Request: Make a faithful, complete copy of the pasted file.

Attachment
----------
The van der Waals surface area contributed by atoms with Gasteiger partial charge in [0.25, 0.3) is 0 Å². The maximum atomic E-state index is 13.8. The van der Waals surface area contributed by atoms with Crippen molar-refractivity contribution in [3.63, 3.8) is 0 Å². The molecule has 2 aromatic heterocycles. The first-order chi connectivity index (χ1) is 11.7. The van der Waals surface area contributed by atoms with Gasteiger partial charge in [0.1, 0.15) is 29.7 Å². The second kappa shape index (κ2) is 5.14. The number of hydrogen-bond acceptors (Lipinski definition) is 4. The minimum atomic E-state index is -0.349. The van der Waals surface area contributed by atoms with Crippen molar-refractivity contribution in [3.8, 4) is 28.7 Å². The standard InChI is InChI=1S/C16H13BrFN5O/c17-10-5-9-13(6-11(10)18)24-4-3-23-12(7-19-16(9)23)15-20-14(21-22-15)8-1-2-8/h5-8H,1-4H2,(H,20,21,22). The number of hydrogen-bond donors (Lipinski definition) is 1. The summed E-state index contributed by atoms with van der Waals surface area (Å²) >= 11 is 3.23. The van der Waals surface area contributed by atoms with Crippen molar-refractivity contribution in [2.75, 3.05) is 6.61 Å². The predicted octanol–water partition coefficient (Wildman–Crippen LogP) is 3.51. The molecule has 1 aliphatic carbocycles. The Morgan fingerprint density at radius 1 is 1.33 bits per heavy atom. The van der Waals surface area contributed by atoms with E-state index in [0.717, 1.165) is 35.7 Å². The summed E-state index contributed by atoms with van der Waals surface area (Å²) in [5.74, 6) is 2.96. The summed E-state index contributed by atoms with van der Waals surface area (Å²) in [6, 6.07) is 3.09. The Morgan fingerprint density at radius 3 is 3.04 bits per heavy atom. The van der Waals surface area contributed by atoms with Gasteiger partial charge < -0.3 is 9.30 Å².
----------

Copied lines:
The van der Waals surface area contributed by atoms with Gasteiger partial charge in [0.25, 0.3) is 0 Å². The maximum atomic E-state index is 13.8. The van der Waals surface area contributed by atoms with Crippen molar-refractivity contribution in [3.63, 3.8) is 0 Å². The molecule has 2 aromatic heterocycles. The first-order chi connectivity index (χ1) is 11.7. The van der Waals surface area contributed by atoms with Gasteiger partial charge in [0.1, 0.15) is 29.7 Å². The second kappa shape index (κ2) is 5.14. The number of hydrogen-bond acceptors (Lipinski definition) is 4. The minimum atomic E-state index is -0.349. The van der Waals surface area contributed by atoms with Crippen molar-refractivity contribution in [3.8, 4) is 28.7 Å². The standard InChI is InChI=1S/C16H13BrFN5O/c17-10-5-9-13(6-11(10)18)24-4-3-23-12(7-19-16(9)23)15-20-14(21-22-15)8-1-2-8/h5-8H,1-4H2,(H,20,21,22). The number of hydrogen-bond donors (Lipinski definition) is 1. The summed E-state index contributed by atoms with van der Waals surface area (Å²) >= 11 is 3.23. The van der Waals surface area contributed by atoms with Crippen molar-refractivity contribution in [2.75, 3.05) is 6.61 Å². The predicted octanol–water partition coefficient (Wildman–Crippen LogP) is 3.51. The molecule has 1 aliphatic carbocycles. The Morgan fingerprint density at radius 1 is 1.33 bits per heavy atom. The van der Waals surface area contributed by atoms with E-state index in [0.717, 1.165) is 35.7 Å². The summed E-state index contributed by atoms with van der Waals surface area (Å²) in [5.74, 6) is 2.96. The summed E-state index contributed by atoms with van der Waals surface area (Å²) in [6, 6.07) is 3.09. The Morgan fingerprint density at radius 3 is 3.04 bits per heavy atom. The van der Waals surface area contributed by atoms with Gasteiger partial charge < -0.3 is 9.30 Å².